"Good-day, comte," he said; "why should they have given you the trouble to come and see a poor defeated general?"
"The king has sent me, monseigneur, to inform you that he is exceedingly desirous of seeing your highness, and that in order to enable you to recover from your fatigue, his majesty will himself come and pay a visit to Chateau-Thierry, to-morrow at the latest."
"The king will be here to-morrow!" exclaimed Francois, with a gesture of impatience, but recovering himself immediately afterward.
"To-morrow, to-morrow," he resumed; "why, the truth is, that nothing will be in readiness, either here or in the town, to receive his majesty."
Henri bowed, as one whose duty it had been to transmit an order, but whose province it was not to comment upon it.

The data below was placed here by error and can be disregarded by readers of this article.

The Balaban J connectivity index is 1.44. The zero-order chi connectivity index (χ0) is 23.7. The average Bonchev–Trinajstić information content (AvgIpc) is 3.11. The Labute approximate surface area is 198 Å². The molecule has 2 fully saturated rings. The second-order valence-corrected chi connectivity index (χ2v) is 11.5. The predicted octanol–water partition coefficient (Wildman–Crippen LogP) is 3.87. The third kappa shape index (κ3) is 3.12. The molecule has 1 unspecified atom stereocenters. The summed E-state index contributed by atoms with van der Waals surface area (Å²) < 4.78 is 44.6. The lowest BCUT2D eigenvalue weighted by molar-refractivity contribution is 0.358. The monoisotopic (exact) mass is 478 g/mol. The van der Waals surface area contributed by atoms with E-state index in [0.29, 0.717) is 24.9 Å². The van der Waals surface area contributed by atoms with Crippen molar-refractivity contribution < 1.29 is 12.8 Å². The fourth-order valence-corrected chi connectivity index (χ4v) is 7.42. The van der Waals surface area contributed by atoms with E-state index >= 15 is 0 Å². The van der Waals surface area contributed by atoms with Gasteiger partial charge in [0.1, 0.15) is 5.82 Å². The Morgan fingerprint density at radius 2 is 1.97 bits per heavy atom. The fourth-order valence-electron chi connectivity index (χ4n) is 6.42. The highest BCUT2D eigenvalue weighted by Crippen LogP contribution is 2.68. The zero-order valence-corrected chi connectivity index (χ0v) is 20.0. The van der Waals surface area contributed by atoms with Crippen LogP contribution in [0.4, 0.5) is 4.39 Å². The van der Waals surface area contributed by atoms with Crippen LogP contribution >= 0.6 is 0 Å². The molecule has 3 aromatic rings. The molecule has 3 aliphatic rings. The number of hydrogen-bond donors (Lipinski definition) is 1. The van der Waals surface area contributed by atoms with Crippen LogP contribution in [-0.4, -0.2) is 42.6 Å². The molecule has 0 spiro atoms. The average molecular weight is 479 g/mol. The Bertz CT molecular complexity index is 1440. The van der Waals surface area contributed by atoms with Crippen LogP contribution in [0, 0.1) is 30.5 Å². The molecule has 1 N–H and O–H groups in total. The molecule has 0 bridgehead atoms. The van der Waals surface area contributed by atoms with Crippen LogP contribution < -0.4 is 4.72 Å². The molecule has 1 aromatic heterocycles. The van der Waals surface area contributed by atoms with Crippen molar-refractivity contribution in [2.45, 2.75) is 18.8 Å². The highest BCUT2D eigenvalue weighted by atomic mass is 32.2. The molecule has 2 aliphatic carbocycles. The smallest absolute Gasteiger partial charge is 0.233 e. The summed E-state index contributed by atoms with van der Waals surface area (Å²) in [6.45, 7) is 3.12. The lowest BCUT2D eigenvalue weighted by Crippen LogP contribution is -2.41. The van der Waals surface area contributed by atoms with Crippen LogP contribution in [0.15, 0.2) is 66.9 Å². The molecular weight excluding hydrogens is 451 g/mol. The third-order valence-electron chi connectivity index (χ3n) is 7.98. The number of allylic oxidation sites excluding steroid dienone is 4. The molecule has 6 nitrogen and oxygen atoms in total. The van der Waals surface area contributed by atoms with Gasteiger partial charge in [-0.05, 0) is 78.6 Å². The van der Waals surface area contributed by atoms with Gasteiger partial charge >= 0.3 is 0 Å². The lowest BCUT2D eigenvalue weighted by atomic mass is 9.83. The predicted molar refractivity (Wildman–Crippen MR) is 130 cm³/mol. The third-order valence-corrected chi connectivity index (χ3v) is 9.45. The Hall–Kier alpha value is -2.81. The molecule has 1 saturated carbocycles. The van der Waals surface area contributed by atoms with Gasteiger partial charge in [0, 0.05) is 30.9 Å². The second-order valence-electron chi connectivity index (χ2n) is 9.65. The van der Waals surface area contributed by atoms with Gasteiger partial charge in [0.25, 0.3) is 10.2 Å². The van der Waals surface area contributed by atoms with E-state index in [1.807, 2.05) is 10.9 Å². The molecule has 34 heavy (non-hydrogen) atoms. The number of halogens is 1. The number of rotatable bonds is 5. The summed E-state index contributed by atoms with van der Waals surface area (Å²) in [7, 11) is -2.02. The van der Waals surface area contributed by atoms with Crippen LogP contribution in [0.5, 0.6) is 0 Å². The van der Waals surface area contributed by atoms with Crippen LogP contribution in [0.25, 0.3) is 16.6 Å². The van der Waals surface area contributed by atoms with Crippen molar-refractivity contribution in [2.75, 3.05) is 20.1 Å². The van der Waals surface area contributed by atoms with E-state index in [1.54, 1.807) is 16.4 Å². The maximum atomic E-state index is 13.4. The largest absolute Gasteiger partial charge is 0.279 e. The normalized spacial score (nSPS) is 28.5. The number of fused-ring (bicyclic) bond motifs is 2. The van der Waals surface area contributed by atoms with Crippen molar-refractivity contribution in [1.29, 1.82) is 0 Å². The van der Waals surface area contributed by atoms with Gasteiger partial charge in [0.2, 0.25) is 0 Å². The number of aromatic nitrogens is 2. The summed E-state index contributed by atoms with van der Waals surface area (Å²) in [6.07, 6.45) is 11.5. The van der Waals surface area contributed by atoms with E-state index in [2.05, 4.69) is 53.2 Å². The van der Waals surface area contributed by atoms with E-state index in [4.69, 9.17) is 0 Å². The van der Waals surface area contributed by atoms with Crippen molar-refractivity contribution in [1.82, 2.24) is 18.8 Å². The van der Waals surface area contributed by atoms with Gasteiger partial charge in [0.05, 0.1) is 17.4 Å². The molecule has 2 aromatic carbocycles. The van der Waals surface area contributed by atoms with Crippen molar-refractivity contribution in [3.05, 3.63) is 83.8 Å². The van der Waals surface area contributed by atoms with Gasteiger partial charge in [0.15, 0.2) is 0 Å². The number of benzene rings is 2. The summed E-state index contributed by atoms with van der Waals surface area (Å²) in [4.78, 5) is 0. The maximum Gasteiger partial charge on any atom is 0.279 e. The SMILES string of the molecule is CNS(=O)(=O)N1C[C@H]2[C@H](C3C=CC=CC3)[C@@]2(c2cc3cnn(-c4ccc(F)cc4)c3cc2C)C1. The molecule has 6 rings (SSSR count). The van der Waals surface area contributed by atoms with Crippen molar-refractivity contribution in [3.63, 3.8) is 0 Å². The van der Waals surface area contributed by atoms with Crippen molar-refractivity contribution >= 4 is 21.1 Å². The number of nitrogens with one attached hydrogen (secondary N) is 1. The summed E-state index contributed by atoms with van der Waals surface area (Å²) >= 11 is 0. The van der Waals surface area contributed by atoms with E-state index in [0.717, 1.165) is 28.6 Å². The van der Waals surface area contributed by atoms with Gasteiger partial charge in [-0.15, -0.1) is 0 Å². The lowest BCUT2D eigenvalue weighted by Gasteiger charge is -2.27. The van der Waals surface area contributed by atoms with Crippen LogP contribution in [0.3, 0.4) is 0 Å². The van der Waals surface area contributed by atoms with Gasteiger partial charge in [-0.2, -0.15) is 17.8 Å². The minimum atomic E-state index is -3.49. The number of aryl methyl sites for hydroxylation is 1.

"The extreme haste which their majesties have to see your royal highness has not allowed them to think of the embarrassment they may be the means of occasioning."
"Well, well," said the prince, hurriedly, "it is for me to make the best use of the time I have at my disposal. I leave you, therefore, Henri; thanks for the alacrity you have shown, for you have traveled fast, I perceive. Go and take some rest."
"Your highness has no other orders to communicate to me?" Henri inquired, respectfully.
"None. Go and lie down. You shall dine in your own apartment. I hold no reception this evening; I am suffering and ill at ease; I have lost my appetite, and cannot sleep, which makes my life a sad, dreary one, and which, you understand, I do not choose to inflict upon any one else. By-the-by, you have heard the news?"
"No, monseigneur; what news?"
"Aurilly has been eaten up by the wolves--"
"Aurilly!" exclaimed Henri, with surprise.
"Yes, yes--devoured! It is singular how every one who comes near me dies a violent death. Good-night, count; may you sleep well!"
And the prince hurried away rapidly.